Friday, September 11, 2015

Conundrum's Of FASD

CONUNDRUM: a confusing and difficult problem of question.

The reasoning of a child with FASD, should be listed under the definition of conundrum. 

Mom says, "Do not throw balls in the house." The child throws a ball and breaks something but it isn't his fault because he didn't try to break anything. Giving a consequence may result in a rage.

Your child cannot understand you when you are speaking directly to him but he can hear and decipher what you are saying in another room when you are speaking in "code" to his dad.

He is unable to comprehend some children's books but is able to read adult books fluently.

Is unable to comprehend cause and effect in relation to himself but can clearly see how it pertains to everyone around him.


He is unable to recall events and relate them accurately, but he can tell elaborate lies that are perfectly believable.

He reminds his little sister not to talk to strangers, but he talks to everyone and anyone.

He cannot remember the words for every day items, mayo is called white ketchup and doors are called window things you walk through but he can carry an intelligent conversation with an adult.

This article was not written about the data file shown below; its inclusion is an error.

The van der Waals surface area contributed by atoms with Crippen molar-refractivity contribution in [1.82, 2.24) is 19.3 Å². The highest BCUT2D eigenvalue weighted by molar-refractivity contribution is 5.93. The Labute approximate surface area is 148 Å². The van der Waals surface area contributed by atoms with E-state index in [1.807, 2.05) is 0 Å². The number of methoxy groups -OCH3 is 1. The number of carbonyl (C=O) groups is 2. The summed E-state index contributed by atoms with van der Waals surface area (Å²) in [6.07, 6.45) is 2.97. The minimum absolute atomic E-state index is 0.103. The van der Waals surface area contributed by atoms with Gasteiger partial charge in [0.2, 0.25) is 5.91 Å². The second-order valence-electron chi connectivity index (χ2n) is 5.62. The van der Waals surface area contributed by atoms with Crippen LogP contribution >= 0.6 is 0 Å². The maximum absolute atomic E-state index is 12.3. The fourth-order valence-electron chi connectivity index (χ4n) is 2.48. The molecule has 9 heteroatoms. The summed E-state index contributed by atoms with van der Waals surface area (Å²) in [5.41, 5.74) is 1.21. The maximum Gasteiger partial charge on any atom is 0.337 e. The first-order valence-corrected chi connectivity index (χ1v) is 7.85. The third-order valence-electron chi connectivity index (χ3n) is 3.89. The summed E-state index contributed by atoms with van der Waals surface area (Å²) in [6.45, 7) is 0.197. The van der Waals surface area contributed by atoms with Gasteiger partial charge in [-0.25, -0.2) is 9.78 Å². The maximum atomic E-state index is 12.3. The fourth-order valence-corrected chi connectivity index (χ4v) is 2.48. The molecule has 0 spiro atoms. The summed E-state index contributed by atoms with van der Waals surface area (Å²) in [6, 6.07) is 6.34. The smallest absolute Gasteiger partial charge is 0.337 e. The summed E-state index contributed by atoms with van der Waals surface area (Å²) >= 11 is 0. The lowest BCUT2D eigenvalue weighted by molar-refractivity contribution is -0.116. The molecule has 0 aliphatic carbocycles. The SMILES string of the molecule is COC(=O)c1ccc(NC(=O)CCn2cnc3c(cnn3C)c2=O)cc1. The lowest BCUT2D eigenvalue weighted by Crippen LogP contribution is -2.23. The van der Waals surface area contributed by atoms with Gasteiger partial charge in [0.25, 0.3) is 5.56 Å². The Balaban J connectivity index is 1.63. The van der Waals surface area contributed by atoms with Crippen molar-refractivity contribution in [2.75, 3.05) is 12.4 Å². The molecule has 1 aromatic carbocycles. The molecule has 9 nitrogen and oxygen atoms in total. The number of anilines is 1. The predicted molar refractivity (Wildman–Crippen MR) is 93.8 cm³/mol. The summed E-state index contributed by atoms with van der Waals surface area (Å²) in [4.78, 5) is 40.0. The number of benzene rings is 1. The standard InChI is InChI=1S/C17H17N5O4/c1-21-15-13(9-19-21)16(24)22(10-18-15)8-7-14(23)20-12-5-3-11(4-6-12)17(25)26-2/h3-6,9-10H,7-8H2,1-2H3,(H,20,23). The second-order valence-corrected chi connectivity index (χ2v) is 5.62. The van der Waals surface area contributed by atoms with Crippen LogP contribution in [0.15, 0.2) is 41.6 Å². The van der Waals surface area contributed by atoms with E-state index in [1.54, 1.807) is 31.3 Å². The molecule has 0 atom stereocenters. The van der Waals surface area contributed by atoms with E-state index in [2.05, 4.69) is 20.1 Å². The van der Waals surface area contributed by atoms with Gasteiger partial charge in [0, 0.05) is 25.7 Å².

This is the sobering reality for those who have fetal alcohol:

With most kids with an FASD, we should cut their age in half, and that is often the age they are functioning in most areas. Imagine sending a 9 year old into the real world with little to no support…

Skill

Developmental Age Equivalent

Actual Age18 years 
Expressive language20 years
Comprehension6 years
Money and time concepts8 years
Emotional maturity6 years
Physical maturity18 years
Reading ability16 years
Social skills7 years
Living skills11 years
Streissguth, A.P. & Kanter, J. (Eds.) (1997). The Challenge of Fetal Alcohol Syndrome: Overcoming Secondary Disabilities (300 pp.). Seattle: University of Washington Press.

- See more at: http://www.mofas.org/2014/05/developmental-skills-timeline/#sthash.bsfSdmdm.dpuf

In our experience, Joseph's "emotional age" varies from day to day. The difficulty in this is that some days he is "good enough" to do a certain activity and the next day he may not be. Sometimes he plays outside and some days he needs to be in line of vision at all times. Of course he views this as unfair and he is right, it isn't fair. Life isn't fair for anyone but especially for those affected alcohol in utero, they have a totally preventable disability.








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